Landmark Supreme Court ruling: Married same-sex couples must have equal pension rights
The UK Supreme Court has ruled same-sex married couples should get the same pension benefits as straight couples.
John Walker, an ex-British army officer, brought the case with the help of human rights organization Liberty. He has been battling for five years to get this ruling.
In a unanimous ruling, the Supreme Court ruled a loophole in the Equality Act letting employers exclude same-sex partners from spousal benefits breaches EU equality laws.
Money paid into pension funds before December 2005 can now not be excluded.
The Supreme Court ruling comes into law immediately. From today companies who are taking advantage of the exemption will be breaking the law.
Speaking outside the Supreme Court in London, John Walker said:
‘As a grey-haired pensioner, I took on a 1 billion super large chemical company in a classic David and Goliath case.
‘I am absolutely thrilled at today’s ruling, which is a victory for basic fairness and decency. Finally, this absurd injustice has been consigned to the history books – and my husband and I can now get on with enjoying the rest of our lives together.
‘But it is to our Government’s great shame that it has taken so many years, huge amounts of taxpayers’ money and the UK’s highest court to drag them into the 21st century.
‘In the years since we started this legal challenge, how many people have spent their final days uncertain about whether their loved one would be looked after?’
How will Brexit effect this judgment?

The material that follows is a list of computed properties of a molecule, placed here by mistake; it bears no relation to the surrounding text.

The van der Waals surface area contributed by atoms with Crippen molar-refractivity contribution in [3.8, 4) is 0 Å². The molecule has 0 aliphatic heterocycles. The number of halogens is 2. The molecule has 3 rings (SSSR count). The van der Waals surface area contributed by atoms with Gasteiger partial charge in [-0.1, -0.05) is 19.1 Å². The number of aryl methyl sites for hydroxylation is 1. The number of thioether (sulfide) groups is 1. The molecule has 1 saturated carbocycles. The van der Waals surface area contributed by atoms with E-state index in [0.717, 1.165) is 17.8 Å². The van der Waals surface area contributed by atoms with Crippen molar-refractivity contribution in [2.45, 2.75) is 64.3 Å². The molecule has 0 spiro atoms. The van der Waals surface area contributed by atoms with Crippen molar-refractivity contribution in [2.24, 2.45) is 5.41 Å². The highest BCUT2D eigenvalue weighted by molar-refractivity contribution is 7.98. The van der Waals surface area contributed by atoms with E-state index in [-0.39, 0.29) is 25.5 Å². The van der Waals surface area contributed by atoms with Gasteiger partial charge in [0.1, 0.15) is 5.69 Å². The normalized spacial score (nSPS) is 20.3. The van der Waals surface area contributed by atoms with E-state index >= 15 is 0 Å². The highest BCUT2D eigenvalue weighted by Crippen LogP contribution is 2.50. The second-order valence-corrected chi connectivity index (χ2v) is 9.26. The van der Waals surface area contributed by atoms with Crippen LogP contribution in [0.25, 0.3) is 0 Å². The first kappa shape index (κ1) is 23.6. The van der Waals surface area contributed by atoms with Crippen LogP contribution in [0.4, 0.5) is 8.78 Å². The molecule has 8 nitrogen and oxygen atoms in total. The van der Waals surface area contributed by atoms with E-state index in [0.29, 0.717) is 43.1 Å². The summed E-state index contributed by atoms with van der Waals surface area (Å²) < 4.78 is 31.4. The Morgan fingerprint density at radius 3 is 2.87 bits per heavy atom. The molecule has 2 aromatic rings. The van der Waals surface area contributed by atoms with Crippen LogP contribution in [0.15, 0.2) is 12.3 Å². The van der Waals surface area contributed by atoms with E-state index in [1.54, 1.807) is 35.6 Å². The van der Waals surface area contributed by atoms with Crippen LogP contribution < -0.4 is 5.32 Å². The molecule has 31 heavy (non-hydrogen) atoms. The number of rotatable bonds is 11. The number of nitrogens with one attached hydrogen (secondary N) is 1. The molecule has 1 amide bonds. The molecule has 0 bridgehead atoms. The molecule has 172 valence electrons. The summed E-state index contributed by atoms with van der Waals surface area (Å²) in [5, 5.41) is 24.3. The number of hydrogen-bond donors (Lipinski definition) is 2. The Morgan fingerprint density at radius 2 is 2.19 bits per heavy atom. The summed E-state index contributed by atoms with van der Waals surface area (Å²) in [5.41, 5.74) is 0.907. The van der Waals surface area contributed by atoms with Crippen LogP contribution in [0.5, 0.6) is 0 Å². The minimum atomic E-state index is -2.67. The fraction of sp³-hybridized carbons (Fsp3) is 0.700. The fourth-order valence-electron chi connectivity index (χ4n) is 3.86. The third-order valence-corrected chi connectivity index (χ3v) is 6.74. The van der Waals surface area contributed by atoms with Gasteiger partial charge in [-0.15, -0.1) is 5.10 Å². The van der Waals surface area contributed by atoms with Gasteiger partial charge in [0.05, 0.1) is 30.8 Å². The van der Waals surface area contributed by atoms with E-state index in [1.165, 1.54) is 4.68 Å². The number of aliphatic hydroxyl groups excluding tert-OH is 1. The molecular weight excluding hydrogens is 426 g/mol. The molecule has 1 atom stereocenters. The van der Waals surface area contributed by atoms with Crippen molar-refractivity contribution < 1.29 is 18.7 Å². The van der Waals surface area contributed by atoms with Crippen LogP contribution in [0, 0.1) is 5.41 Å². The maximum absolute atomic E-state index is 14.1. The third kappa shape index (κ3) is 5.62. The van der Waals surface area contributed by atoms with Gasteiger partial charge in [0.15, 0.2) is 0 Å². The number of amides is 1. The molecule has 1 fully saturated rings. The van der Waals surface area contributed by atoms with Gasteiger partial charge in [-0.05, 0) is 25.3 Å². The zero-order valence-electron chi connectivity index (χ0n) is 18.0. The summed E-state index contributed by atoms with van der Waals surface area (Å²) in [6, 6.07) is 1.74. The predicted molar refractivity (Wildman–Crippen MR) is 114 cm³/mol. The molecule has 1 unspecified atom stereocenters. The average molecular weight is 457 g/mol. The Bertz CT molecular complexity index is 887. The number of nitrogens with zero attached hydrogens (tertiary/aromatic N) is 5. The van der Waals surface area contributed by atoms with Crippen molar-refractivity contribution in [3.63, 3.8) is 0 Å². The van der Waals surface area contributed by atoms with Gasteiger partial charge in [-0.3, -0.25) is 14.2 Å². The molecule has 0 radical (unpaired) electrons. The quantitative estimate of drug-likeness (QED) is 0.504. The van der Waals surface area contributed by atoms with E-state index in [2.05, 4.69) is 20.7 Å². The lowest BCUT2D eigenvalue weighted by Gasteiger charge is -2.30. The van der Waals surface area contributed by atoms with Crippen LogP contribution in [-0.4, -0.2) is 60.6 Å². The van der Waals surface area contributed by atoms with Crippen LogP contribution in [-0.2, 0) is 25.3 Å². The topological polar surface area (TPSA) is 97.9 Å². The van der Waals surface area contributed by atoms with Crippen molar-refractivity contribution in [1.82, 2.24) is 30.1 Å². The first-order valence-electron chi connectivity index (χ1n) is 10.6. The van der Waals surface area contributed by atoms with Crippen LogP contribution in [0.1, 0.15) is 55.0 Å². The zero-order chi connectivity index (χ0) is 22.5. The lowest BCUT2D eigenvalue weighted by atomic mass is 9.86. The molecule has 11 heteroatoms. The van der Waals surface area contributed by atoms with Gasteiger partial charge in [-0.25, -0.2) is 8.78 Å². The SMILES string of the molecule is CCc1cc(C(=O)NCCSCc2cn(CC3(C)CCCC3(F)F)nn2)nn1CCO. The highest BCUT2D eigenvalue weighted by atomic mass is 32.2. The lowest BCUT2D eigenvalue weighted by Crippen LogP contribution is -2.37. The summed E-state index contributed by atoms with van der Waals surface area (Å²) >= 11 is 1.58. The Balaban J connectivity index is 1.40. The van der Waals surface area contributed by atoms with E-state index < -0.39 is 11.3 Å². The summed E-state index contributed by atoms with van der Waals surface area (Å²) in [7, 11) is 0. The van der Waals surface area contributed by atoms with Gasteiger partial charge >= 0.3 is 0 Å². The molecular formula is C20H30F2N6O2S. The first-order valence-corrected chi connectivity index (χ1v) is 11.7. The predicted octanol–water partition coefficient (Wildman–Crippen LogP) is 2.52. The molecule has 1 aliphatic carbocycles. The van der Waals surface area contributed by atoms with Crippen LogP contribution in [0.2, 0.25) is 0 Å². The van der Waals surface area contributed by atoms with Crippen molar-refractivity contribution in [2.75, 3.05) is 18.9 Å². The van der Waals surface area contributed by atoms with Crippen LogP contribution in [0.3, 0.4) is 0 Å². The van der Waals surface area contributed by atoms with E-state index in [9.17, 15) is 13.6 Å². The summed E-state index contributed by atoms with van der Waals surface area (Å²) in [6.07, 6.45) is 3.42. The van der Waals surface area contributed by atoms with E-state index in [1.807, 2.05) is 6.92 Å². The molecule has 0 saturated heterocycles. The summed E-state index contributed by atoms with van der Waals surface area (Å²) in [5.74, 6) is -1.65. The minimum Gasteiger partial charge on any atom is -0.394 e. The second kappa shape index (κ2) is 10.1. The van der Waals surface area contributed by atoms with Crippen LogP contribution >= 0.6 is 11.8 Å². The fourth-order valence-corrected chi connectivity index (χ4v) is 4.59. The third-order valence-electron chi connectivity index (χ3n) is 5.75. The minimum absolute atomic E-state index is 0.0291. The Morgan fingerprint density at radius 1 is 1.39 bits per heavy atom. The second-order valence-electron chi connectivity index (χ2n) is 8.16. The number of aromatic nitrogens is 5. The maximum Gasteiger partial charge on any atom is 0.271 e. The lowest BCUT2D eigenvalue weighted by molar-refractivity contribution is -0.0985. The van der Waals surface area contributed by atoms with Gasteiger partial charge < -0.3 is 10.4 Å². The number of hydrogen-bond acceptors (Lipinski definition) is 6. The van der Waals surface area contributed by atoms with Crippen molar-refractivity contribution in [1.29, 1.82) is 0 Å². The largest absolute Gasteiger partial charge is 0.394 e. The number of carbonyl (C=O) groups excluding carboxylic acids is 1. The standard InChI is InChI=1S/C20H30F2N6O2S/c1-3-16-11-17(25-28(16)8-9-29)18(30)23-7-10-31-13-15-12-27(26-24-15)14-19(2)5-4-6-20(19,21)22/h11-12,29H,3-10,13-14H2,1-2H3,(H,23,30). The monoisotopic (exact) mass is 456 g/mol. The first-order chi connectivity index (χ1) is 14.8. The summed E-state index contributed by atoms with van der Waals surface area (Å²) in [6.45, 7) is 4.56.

This ruling comes based on the exemption breaching EU Laws.
Human rights group Liberty whose lawyers acted for Mr. Walker said they were delighted by the judgment.
However, the Liberty Lawyer Emma Norton, said: ‘This ruling was made under EU law and is a direct consequence of the rights protection the EU gives us. We now risk losing that protection.
‘The Government must promise that there will be no rollback on LGBT rights after Brexit – and commit to fully protecting them in UK law.’
This is something Walker also reiterated outside the court: ‘What I would like from Theresa May and her ministers today is a formal commitment that this change will stay on the statute books after Brexit.’
Why did this loophole remain?
Steve Wardlaw, Chairman of Emerald Life the inclusive insurance provider said ‘No-one expected John to lose the case because it’s a clear breach of European law, [the loophole] was an attempt to use UK equality law to lower economic liability and that isn’t allowed.’
Wardlaw noted that there is a cost to equality because ‘equal benefits cost money.’
‘At the time there was a concern that companies would have to re-assess their pension liabilities because a new group of people that weren’t covered, would get these benefits. This could have increased their liability’
Steve said that though companies could use this loophole, the vast majority of companies had already taken the moral high ground and did offer the same benefits to same-sex couples.
Post-brexit Wardlaw doesn’t think the government will roll back on the main principles of equality but warned that ‘where there are regulations that don’t get as much press like those on adoption, the government may seek to reduce their economic liabilities.
‘They aren’t going to be anti-equality when they get jurisdiction back, but if they are going to make any changes, it will be to save money. We need to remain vigilant.’